6. Watts Intelliflow with Wall Box

Oh, the benefits of living in the 21st century. If you want a washing machine shut off system that does all of the work for you and gives you peace of mind, look no further than this Watts Intelliflow system

The measurements for the fittings are the typical sizes (½ inch thread). But there are a few added features that make this fitting stand out.

For starters, there is a sensor box that you can connect to your phone. This will give you text messages updates about the status of the water going to your washing machine, such as a hose bursting. If it senses a problem, it will automatically shut off.

Also, there is an added layer of protection with a floor level flood sensor that you place behind your machine. This will automatically shut off the flow of water should it detect a leak.

Extra care needs to be taken when installing this system because it uses electricity as well as water. So avoid the risk of electric shock & follow all instructions exactly when you are installing.

How to Replace Your Shut Off Valve

Even if you have never done any kind of plumbing before, most shut off valve installations are fairly easy & can be done by first-timers.

Shut Off All Water

You want to avoid any water spewing out of your pipes while you are trying to replace your valve. Locate the main water line to your house & shut it off. There are two common locations for main water shut off.

It could be near a garden hose spigot near the front of the house, usually discernable to a larger box surrounding it. It could also be near the edge of your property close to the curb underneath a place “cap” in the ground. 

Gather Your Tools

Most valve replacements should require minimal tools. You will most likely need a wrench that can fit around the current bolts and a screwdriver to detach & reattach the valves. 

Some people like the extra security of teflon tape around threads to ensure a waterproof seal. It’s also not a bad idea to purchase extra o-rings should you find the quality of your current ones to be degraded.

Disconnect Hoses & Drain 

Remove the hoses that connect to your current valve. Then take a small tupperware container or a bucket and open up both the hot and cold valves to drain any remaining water that was left in the pipes after you shut off the water.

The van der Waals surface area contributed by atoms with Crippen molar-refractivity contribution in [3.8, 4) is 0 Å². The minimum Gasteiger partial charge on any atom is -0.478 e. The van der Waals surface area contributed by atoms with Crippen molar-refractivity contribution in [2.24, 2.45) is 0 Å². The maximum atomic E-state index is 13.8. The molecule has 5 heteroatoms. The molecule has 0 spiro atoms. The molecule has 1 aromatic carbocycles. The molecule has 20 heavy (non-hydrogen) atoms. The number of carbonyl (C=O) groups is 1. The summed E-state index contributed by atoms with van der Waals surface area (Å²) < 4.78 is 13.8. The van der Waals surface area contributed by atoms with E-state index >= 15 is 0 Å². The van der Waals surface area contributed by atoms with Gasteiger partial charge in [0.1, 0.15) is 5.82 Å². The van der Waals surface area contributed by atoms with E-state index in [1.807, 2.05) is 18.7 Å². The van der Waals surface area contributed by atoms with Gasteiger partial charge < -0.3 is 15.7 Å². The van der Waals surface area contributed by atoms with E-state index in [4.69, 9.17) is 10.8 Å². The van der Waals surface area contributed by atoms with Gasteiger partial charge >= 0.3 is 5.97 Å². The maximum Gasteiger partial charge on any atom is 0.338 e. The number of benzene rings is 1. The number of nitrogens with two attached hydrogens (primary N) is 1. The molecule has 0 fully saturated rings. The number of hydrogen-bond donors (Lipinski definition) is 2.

Note: Some manufacturers claim their valves can be installed either wet or dry, but it is always much easier to install on dry valves. 

Remove & Replace

Using your wrench, loosen the adapter to both the hot & cold water valves. Once you pop off your old unit, double check the integrity of the underlying components. Dry the pipes off with a rag to remove that last bit of water & make installation easier.

Follow the manufacturer's instructions for installing your new pieces. It should be as easy as popping it right on the existing pipes.

Reconnect & Check for Leaks

Once you’re sure your new valve is fitted properly, reconnect your hoses, test the mechanics of the valves (on/off) and turn your main water line back on. After you have turned your water back on, turn both the hot and cold valves on and check for any leaks.

Any leaking water indicates that there are components to the valve that are not tight enough & you’ll need to go through and double check your work.

Tips For Installation

Check Your Thread Length & Spacing (for Single Lever Valves)

The most common thread length for washing machine shut off valves is ½ inch. However, some valves may need a longer thread so be sure to double check what you have installed already so you get the proper replacement.

If you opt for a single lever valve, make sure the spacing between the two inlets matches with what is currently installed as well. It’s much easier to purchase a new valve than it is to move your pipes and spigots.

Keep Your New Valves Protected

An important tip from many professional plumbers is to leave your valve inside its packaging until the moment you are ready to install it. This will help to prevent any random dirt or debris from entering the threads (if there are any).

Even the smallest amount of debris can affect the fit of the threads. While this can’t always be avoided, do your best to mitigate it. 

Work Smarter Not Harder

Some new shut off valves may require you to solder them to existing joints. Even though this isn’t a bad idea, it is not always feasible for the layman installer. 

Whichever valve you decide to go with (even ones not on the list), make sure you don’t need any specialty tools to install it or else your project will take longer & require more finesse. 

Know When to Call a Professional

As much as us DIY-ers like to take on projects ourselves, there are some instances where we really need a helping hand from the experts.

Unexpected specialty tools may be needed, or you may have to replace severely corroded parts once you remove your old valve. Sometimes these issues can be foreseen, and sometimes they can’t.

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About Kierstie Miller

Kierstie is a homeowner, gardener, DIY-er and food preservation specialist from Texas. As a mother of two, she understands the importance of self-sufficiency and taking pride in your work. She's also a believer in frugality and enjoys the knowledge gained through taking on a project on her own.